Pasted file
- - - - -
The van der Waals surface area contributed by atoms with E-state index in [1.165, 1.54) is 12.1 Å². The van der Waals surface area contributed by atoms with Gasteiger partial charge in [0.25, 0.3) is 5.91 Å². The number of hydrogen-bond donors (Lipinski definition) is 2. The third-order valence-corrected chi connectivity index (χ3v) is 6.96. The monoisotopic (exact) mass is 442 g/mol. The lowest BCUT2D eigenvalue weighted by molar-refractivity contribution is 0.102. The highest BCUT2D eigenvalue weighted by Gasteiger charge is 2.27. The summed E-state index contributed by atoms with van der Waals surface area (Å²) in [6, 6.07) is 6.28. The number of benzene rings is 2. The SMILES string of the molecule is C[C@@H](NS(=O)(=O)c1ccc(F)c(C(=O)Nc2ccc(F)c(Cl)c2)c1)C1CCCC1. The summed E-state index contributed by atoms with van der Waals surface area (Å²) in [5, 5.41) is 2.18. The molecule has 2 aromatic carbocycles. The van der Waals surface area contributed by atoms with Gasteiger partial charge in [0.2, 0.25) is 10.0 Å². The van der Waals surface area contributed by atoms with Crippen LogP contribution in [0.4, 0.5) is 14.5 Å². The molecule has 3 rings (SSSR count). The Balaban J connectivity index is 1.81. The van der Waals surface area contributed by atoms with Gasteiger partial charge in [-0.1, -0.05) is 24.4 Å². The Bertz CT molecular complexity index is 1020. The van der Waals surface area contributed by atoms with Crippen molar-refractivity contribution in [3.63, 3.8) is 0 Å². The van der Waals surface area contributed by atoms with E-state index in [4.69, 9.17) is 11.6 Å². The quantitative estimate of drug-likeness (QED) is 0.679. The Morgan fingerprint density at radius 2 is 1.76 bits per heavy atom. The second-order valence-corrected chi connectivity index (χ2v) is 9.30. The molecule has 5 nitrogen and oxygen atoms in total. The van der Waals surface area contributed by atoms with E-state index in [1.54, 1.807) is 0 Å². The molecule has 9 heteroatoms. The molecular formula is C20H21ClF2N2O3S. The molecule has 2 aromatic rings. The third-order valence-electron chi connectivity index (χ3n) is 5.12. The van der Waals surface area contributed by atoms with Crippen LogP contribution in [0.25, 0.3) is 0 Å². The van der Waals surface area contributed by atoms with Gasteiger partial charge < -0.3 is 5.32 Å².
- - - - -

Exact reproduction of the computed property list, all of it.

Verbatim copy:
The van der Waals surface area contributed by atoms with E-state index in [1.165, 1.54) is 12.1 Å². The van der Waals surface area contributed by atoms with Gasteiger partial charge in [0.25, 0.3) is 5.91 Å². The number of hydrogen-bond donors (Lipinski definition) is 2. The third-order valence-corrected chi connectivity index (χ3v) is 6.96. The monoisotopic (exact) mass is 442 g/mol. The lowest BCUT2D eigenvalue weighted by molar-refractivity contribution is 0.102. The highest BCUT2D eigenvalue weighted by Gasteiger charge is 2.27. The summed E-state index contributed by atoms with van der Waals surface area (Å²) in [6, 6.07) is 6.28. The number of benzene rings is 2. The SMILES string of the molecule is C[C@@H](NS(=O)(=O)c1ccc(F)c(C(=O)Nc2ccc(F)c(Cl)c2)c1)C1CCCC1. The summed E-state index contributed by atoms with van der Waals surface area (Å²) in [5, 5.41) is 2.18. The molecule has 2 aromatic carbocycles. The van der Waals surface area contributed by atoms with Gasteiger partial charge in [0.2, 0.25) is 10.0 Å². The van der Waals surface area contributed by atoms with Crippen LogP contribution in [0.4, 0.5) is 14.5 Å². The molecule has 3 rings (SSSR count). The Balaban J connectivity index is 1.81. The van der Waals surface area contributed by atoms with Gasteiger partial charge in [-0.1, -0.05) is 24.4 Å². The Bertz CT molecular complexity index is 1020. The van der Waals surface area contributed by atoms with Crippen molar-refractivity contribution in [3.63, 3.8) is 0 Å². The van der Waals surface area contributed by atoms with E-state index in [4.69, 9.17) is 11.6 Å². The quantitative estimate of drug-likeness (QED) is 0.679. The Morgan fingerprint density at radius 2 is 1.76 bits per heavy atom. The second-order valence-corrected chi connectivity index (χ2v) is 9.30. The molecule has 5 nitrogen and oxygen atoms in total. The van der Waals surface area contributed by atoms with E-state index in [1.54, 1.807) is 0 Å². The molecule has 9 heteroatoms. The molecular formula is C20H21ClF2N2O3S. The molecule has 2 aromatic rings. The third-order valence-electron chi connectivity index (χ3n) is 5.12. The van der Waals surface area contributed by atoms with Crippen LogP contribution in [0.25, 0.3) is 0 Å². The van der Waals surface area contributed by atoms with Gasteiger partial charge < -0.3 is 5.32 Å².